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Chembio Awarded Phase II NIH Grant for Rapid TB Test on DPP® Platform

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Chembio Diagnostics, Inc. has been awarded a three-year $2.9 million Small Business Innovative Research (SBIR) Phase II grant from the United States National Institutes of Health (NIH) to continue development of a simple, rapid, accurate, and cost-effective serological test for active tuberculosis that can be utilized in resource-limited settings.

Chembio developed a prototype of this test in the Phase I work in collaboration with the Infectious Disease Research Institute; this collaboration will continue in this second phase of the research and development grant as well. The grant is effective March 1, 2011.

Tuberculosis is a chronic infectious disease, with an estimated 2 billion people currently infected worldwide and several million new cases each year. Current methods of diagnosis are slow, unreliable, and/or impractical in the field settings where the disease burden is the greatest. New diagnostics are urgently needed to address this global health problem by improving control programs.

The prototype test developed during the Phase I work uses the innovative Dual Path Platform (DPP®) technology developed and patented by Chembio, together with selected antigens from a large panel of novel recombinant antigens identified at IDRI, a Seattle-based biotechnology research organization dedicated to technologies that address diseases in the developing world.

Chembio is budgeted to receive approximately 63.5% of the awarded amount, or approximately $1,842,700, if award funding continues over the full three years as is expected; IDRI would receive the balance as a subcontractor to Chembio. The grant award budget is approximately equal in each grant year, or approximately $967,000 per year. As in all such grants, award funding in the second and third years is subject to satisfactory progress and availability of funds.

The Phase I studies demonstrated the feasibility of developing a rapid and accurate test for tuberculosis with required diagnostic performance characteristics (sensitivity < 80%, specificity < 95%). Scientists at Chembio and IDRI have identified novel serodiagnostic targets involved in the antibody response in patients with pulmonary tuberculosis and designed a set of polyepitope fusion proteins.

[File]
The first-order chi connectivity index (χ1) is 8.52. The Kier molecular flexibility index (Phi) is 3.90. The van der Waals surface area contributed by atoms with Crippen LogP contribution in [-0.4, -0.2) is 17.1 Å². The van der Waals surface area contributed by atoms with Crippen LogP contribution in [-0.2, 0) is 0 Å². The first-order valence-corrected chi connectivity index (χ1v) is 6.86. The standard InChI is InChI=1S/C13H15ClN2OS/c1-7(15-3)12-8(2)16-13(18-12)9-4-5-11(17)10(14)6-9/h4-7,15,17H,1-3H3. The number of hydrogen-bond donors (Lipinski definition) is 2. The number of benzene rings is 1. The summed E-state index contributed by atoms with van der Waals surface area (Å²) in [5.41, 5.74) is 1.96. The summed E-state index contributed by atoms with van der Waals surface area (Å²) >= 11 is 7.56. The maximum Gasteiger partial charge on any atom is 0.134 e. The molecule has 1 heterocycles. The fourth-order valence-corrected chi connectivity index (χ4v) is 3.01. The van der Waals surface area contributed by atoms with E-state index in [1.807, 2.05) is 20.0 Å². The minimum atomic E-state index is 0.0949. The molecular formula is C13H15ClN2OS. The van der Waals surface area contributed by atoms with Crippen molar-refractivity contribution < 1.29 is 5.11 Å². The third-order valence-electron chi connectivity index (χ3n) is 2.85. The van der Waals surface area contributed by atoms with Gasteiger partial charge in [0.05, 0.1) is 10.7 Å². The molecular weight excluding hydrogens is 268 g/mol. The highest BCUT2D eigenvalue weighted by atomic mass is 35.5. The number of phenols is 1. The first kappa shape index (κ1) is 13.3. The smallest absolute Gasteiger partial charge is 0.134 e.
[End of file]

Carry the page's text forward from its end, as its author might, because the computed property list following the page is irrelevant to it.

Integrating these high-performing antigens in the Chembio proprietary DPP® technology resulted in developing a test prototype showing sensitivity of 81% and specificity of 95% in pilot evaluations of patients with active tuberculosis in endemic regions. In Phase II, the proposed rapid (15 minutes) point-of-care DPP® test for tuberculosis will be fully developed, optimized, and evaluated in multi-center clinical trials in several countries, followed by validation of production protocols, preparation for regulatory approval and commercialization.

Lawrence A. Siebert, Chembio's President, commented, "We look forward to completing the Phase II work so that we can provide a practical tool in the diagnosis of tuberculosis. We appreciate the outstanding work that Dr. Konstantin Lyashchenko, the Chembio TB project team and our collaborators at IDRI, have all done to receive this Phase II grant and to address a large global health need."

Dr. Steven G. Reed, IDRI's Founder and Head of Research and Development, indicated, "We at IDRI see this Phase II funding as validation that our proprietary reagents, combined with Chembio's DPP® technology, can contribute to more effective management of tuberculosis - and a reduction in the burden of this dangerous disease. IDRI's collaboration with Chembio is a nice example of how public private partnerships translate good science into field-appropriate solution."